According to the IQR test, Jack Eichel isn’t quite an outlier.
In his freshman season with the Boston University Terriers, Eichel has put up 35 points in 21 games. He leads the NCAA in both total points as well as points per game, and that’s not considering that BU plays UVM in a few hours.
Much of the buzz surrounding Eichel surrounds the 2015 NHL Draft: he’s the only possible competitor to McDavid (unless you’re Don Cherry, then he’s a “nice kid”), but he was underwhelming at World Juniors, but he shouldn’t have been named captain of Team USA, but he plays college hockey instead of in the CHL, but he’s only a consolation prize. Sorry you lost the draft lottery, have this other guy– we promise you he’s still quite good.
World Juniors is a short tournament, with an inevitably small sample size. There’s a lot more to look at: Eichel is slowly putting together an insane season at BU, and he’s doing it as a true freshman.
More and more NHLers are taking the college hockey route, with 31% of the league now comprised of former NCAA players. However, it’s still often hard to compare between the two North American leagues. Eichel’s putting up 1.67 points per game? Yeah, but McDavid’s at 2.6, so you know.
A quick primer is probably in order: the NCAA skews older than the CHL, and scoring is lower. It’s not uncommon in the NCAA to have 20 year old freshmen and 24 year old seniors, whereas an overager in the CHL is 20. As a true freshman (Eichel turned 18 in October), Eichel is routinely being matched up against teams that are older and bigger than him. It’s his first year in the league. For reference, the next two top scorers after him are Jimmy Vesey, a junior out of Harvard, and Zach Hyman, a senior out of Michigan. The next closest freshman in scoring is Dylan Larkin, another memorable name from World Juniors, and he’s at a still-very-impressive 1.42 ppg.
I wanted to put Eichel into context with like players. Using a combination of this list from College Hockey, Inc, and the Elite Prospects database, I compiled a sheet of all former NCAA forwards with more than 20 NHL games played by season, listed by points per game. All are current active players. This includes notables such as Jonathan Toews (.93 ppg his freshman year at North Dakota, followed by 1.35 his sophomore year), Zach Parise (1.56 ppg his freshman year), and Phil Kessel (1.31 ppg his one and only year at Minnesota).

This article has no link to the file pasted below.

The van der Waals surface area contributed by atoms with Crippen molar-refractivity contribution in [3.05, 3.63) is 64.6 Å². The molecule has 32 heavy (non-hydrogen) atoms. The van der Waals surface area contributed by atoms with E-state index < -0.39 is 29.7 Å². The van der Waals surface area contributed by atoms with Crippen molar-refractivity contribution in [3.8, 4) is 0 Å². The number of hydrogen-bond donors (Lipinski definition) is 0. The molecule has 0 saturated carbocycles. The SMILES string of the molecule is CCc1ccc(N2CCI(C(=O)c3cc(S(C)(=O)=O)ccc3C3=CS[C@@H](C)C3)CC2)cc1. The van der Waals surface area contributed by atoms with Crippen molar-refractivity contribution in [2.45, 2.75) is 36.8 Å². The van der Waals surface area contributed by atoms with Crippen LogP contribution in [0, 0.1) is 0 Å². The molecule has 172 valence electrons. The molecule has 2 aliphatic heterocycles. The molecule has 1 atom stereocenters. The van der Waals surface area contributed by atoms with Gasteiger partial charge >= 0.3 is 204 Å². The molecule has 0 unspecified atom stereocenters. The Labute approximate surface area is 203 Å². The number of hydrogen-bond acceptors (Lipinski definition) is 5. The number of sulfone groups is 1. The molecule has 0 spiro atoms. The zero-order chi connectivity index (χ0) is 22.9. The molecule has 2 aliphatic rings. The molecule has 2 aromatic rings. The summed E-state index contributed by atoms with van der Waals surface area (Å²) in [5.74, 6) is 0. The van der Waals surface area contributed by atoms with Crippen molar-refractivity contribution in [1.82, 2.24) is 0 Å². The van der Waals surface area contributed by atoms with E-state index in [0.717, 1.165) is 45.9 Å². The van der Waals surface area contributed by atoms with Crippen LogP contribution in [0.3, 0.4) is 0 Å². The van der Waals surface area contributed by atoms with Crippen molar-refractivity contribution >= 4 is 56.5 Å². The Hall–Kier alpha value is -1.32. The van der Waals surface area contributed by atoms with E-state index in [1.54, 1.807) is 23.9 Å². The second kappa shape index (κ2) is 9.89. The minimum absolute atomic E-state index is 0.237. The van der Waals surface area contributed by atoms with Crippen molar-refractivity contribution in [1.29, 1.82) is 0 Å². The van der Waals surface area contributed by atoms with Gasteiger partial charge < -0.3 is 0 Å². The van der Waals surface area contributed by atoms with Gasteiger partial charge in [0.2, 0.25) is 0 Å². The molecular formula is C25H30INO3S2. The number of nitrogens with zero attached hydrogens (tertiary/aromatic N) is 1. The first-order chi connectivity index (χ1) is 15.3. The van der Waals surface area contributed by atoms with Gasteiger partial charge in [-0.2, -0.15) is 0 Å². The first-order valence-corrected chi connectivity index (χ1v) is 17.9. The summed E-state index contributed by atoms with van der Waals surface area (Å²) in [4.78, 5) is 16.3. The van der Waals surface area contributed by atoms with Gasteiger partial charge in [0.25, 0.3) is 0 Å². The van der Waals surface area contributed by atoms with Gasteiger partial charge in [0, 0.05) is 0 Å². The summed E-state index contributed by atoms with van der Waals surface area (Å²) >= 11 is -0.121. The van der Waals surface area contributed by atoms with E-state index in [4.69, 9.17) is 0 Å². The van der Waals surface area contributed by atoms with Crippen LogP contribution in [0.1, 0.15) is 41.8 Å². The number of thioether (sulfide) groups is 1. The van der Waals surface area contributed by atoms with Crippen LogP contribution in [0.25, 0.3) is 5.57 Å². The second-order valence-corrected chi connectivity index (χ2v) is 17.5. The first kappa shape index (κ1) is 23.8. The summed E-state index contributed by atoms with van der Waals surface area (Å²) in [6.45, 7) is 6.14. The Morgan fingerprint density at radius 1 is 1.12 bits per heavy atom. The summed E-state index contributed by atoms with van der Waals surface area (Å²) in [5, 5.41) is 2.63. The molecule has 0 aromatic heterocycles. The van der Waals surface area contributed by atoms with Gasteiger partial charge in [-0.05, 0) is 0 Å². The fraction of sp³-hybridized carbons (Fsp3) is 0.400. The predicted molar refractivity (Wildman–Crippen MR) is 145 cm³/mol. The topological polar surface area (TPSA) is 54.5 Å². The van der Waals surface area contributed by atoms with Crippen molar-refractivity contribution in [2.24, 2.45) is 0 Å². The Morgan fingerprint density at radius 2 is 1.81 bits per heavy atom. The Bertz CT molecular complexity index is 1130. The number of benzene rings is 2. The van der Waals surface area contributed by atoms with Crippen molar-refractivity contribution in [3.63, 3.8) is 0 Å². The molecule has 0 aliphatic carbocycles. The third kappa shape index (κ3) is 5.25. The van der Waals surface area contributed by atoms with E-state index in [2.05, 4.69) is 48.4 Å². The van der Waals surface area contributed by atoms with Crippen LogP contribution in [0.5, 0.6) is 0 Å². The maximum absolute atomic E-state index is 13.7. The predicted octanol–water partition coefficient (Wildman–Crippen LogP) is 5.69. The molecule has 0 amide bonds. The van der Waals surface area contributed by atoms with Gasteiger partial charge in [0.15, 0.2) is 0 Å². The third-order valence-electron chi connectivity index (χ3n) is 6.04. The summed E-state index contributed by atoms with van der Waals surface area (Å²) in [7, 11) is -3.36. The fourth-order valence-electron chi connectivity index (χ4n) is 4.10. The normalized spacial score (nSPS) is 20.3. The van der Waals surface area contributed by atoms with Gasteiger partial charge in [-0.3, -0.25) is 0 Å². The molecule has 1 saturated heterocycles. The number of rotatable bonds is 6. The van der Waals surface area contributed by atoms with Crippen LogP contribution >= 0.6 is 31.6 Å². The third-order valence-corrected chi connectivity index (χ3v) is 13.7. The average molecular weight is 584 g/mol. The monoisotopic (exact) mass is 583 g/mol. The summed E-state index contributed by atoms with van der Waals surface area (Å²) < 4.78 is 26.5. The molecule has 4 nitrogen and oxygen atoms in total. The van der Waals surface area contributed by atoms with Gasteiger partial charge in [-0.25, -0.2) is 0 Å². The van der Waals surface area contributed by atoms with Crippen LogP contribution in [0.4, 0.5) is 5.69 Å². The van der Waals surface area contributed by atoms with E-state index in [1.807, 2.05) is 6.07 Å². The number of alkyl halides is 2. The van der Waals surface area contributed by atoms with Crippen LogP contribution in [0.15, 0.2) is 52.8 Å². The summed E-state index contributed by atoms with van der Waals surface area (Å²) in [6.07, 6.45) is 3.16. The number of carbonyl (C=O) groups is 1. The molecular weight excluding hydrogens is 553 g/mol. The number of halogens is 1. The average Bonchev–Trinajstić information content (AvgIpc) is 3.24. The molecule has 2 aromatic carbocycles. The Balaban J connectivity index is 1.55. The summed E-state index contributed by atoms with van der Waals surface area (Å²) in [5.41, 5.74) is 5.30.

Preemptively, there are a few problems with the following data. There’s a solid twenty years worth of players, and none of the scoring is era-adjusted. That’s where two of the outliers actually do come in– Marty St. Louis, his junior year with Vermont, where he put up 2.43 points per game, and his sophomore year, where he put up 2.03. Scoring in college hockey is actually much lower than in was in the 90s, and while one day I’d like to calculate that, today is not that day. It’s worth noting that the college hockey season is much shorter than the NHL. This dataset also does include players like Mike Brown and John Scott, who it’s easy to say Eichel will be better than.
That being said, I’ve got some numbers and a chart for you.
Unfortunately, the chart isn’t color-coded by age, so you’ll have to trust me when I say there’s generally a jump in production between years. We can see that the median value also is well below a point per game. There’s a few data points far to the right: Chris Kunitz’s senior year at Ferris State about fifteen years ago, Marty St. Louis for a few years at UVM twenty years ago, and Johnny Gaudreau’s Hobey-Baker-winning (and outliers) junior season last year, where he scored 2 points per game. The other data points near where Eichel is now are St. Louis again, and Kevin Hayes his senior year at BC, where he was a very good senior on a line with Johnny Gaudreau.
Out of 364 individual seasons played, the average NHL-bound player scored .89 points per game. The standard deviation is .36, with the upper fence for outliers using the IQR rule at 1.92. Right now, Jack Eichel’s points per game is 2.16 standard deviations above the mean. He’s in very good company, and it bodes well for his upside as an NHL player. He may not be an outlier, but his season as of now is more productive than 95% of the ones that came before it.
I’m not using this to directly compare Eichel to McDavid, but more to say that Jack Eichel is having one of the better freshman seasons we’ve seen in years. He’s no consolation prize: he’s a massive part of BU’s success this year, and will likely be the determination on if they get to the Frozen Four, let alone win a national championship. There are over a dozen games left, including the Beanpot– you’d be doing yourself a disservice if you didn’t try and catch at least one.
If you’re Jack Eichel, you might want to start thinking about where best to display your Hobey Baker come spring.